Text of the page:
Sunday 24 September 2017

Schoolboys' chief defiant after FAI pass '80km' rule

John Fallon

FURTHER rancour within schoolboy football is on the cards after the FAI narrowly succeeded in having a rule restricting movement of players passed at an emergency general meeting.

Under the new rule, players aged 16 and under will be allowed to sign for clubs based within 80km of their usual place of residence.

Following an intense debate on the matter, the motion was carried by 65 votes to 20. As a two-thirds majority was required – 57 in numerical terms – the outcome was much tighter than expected.

This was despite a pre-recorded message from the FAI chief executive John Delaney which was broadcast on a big screen in advance of the vote. Delaney, overseas with an FAI delegation on UEFA business, urged those in attendance to do the right thing for football by backing the wishes of the association. It wasn't enough to dissuade the powerful Schoolboy FAI (SFAI) lobby from opposing the motion and ultimately voting against it. They were supported by the Women's FAI (WFAI).

The SFAI, representing the 32 schoolboy leagues in the country, had only last Saturday amended their own 'radius' rule on the subject at an EGM in Galway, setting the distance at 50km. This represented an increase of just 1km on their previous 49km rule, which saw U-15 Dublin and District Schoolboys League (DDSL) team Kilnamanagh thrown out of football last season after an alleged breach.

Delaney reiterated in his speech the need to avoid such a recurrence, though the SFAI insist they addressed this concern by reducing the sanction from expulsion to forfeiture of the game and a €1,000 fine on the player's club and league.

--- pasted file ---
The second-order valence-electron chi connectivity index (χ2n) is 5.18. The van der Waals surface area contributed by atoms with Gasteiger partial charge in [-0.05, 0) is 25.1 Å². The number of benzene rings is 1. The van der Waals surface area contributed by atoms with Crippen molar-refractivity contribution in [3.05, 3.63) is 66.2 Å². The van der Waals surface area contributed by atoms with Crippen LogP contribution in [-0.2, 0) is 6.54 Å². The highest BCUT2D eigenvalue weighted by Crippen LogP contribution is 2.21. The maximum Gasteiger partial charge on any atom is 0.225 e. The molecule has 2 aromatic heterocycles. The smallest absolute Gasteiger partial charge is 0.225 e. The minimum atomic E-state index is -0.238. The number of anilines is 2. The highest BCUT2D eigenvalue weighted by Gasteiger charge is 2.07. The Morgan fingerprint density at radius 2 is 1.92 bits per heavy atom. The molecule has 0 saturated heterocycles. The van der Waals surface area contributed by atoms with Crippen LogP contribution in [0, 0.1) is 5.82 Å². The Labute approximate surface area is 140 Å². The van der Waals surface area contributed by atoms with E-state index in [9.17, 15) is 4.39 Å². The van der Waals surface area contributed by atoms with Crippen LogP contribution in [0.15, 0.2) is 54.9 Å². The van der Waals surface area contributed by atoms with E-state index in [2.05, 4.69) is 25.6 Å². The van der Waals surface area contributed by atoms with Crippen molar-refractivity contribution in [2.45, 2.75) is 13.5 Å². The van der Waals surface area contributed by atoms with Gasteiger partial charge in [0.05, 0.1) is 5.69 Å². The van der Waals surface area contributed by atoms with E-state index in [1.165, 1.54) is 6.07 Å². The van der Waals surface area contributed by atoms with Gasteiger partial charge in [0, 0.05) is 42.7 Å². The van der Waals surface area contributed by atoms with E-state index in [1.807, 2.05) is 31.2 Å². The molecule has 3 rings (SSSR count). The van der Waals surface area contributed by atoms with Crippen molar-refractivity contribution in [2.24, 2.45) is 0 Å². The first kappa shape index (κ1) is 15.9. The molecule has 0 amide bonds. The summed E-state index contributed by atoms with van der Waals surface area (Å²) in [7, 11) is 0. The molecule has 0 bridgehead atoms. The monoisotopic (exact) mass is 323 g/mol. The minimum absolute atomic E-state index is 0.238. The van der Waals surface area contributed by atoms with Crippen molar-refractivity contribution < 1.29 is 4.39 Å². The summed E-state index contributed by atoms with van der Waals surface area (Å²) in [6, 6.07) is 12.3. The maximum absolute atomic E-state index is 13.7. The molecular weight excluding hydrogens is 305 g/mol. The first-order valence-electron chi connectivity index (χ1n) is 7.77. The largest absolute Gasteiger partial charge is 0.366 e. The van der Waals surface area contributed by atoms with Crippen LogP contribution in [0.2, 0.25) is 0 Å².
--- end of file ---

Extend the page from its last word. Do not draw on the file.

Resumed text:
Several strands under the football umbrella – the Airtricity League, the Junior Committee and the FAI Schools among them – spoke in favour of the rule, stressing that the movement of elite players will facilitate their long-term development.

It was also pointed out that Ruud Dokter, the FAI's high performance director, shared the view of his predecessor Wim Koevermans, that the "best should be allowed to play with the best."

Perhaps the most stinging remark during the exchange of views was delivered by Limerick District Schoolboys League secretary Gerry McCormack, who said: "There are a few of people in the room today who wouldn't even know what size football schoolboy players use."

SFAI chairman Mick O'Brien remained adamant last night that they would implement their 50km rule. It would seem, therefore, that clubs registering players who reside between 50km and 80km from their pitch will be exonerated only if they appeal any SFAI sanction to the FAI.

So, a meeting intended to bring clarity to the matter has merely served to deepen the divide between the warring factions in Irish football.

Irish Independent

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